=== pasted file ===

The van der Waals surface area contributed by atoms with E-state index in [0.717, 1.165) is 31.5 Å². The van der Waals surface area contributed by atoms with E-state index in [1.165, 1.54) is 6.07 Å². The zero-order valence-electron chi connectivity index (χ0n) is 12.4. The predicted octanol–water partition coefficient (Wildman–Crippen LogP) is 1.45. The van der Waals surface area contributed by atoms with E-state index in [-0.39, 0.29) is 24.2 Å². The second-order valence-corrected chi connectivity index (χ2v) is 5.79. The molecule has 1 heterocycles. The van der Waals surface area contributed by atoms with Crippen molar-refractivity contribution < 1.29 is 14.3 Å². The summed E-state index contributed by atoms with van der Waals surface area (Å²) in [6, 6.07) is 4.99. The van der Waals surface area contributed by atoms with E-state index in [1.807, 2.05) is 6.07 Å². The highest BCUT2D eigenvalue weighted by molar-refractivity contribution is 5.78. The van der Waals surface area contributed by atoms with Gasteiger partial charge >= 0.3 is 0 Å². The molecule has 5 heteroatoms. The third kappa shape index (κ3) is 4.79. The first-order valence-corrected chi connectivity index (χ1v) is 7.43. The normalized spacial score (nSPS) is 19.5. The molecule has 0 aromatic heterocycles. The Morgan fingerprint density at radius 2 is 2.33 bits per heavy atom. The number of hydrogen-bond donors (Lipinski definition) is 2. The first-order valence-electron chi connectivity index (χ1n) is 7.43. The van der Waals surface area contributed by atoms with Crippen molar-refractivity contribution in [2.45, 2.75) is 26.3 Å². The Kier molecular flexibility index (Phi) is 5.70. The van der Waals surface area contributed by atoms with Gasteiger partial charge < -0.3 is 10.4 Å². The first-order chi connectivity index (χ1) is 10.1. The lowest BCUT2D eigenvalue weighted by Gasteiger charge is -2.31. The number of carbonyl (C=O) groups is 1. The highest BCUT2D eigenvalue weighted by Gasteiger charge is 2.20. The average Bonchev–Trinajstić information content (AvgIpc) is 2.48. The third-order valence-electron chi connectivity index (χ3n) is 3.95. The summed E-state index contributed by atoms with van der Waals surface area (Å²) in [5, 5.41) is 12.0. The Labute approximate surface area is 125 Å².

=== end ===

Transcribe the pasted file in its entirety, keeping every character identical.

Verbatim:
The van der Waals surface area contributed by atoms with E-state index in [0.717, 1.165) is 31.5 Å². The van der Waals surface area contributed by atoms with E-state index in [1.165, 1.54) is 6.07 Å². The zero-order valence-electron chi connectivity index (χ0n) is 12.4. The predicted octanol–water partition coefficient (Wildman–Crippen LogP) is 1.45. The van der Waals surface area contributed by atoms with E-state index in [-0.39, 0.29) is 24.2 Å². The second-order valence-corrected chi connectivity index (χ2v) is 5.79. The molecule has 1 heterocycles. The van der Waals surface area contributed by atoms with Crippen molar-refractivity contribution < 1.29 is 14.3 Å². The summed E-state index contributed by atoms with van der Waals surface area (Å²) in [6, 6.07) is 4.99. The van der Waals surface area contributed by atoms with E-state index in [1.807, 2.05) is 6.07 Å². The highest BCUT2D eigenvalue weighted by molar-refractivity contribution is 5.78. The van der Waals surface area contributed by atoms with Gasteiger partial charge >= 0.3 is 0 Å². The molecule has 5 heteroatoms. The third kappa shape index (κ3) is 4.79. The first-order valence-corrected chi connectivity index (χ1v) is 7.43. The normalized spacial score (nSPS) is 19.5. The molecule has 0 aromatic heterocycles. The Morgan fingerprint density at radius 2 is 2.33 bits per heavy atom. The number of hydrogen-bond donors (Lipinski definition) is 2. The first-order valence-electron chi connectivity index (χ1n) is 7.43. The van der Waals surface area contributed by atoms with Crippen molar-refractivity contribution in [2.45, 2.75) is 26.3 Å². The Kier molecular flexibility index (Phi) is 5.70. The van der Waals surface area contributed by atoms with Gasteiger partial charge < -0.3 is 10.4 Å². The first-order chi connectivity index (χ1) is 10.1. The lowest BCUT2D eigenvalue weighted by Gasteiger charge is -2.31. The number of carbonyl (C=O) groups is 1. The highest BCUT2D eigenvalue weighted by Gasteiger charge is 2.20. The average Bonchev–Trinajstić information content (AvgIpc) is 2.48. The third-order valence-electron chi connectivity index (χ3n) is 3.95. The summed E-state index contributed by atoms with van der Waals surface area (Å²) in [5, 5.41) is 12.0. The Labute approximate surface area is 125 Å².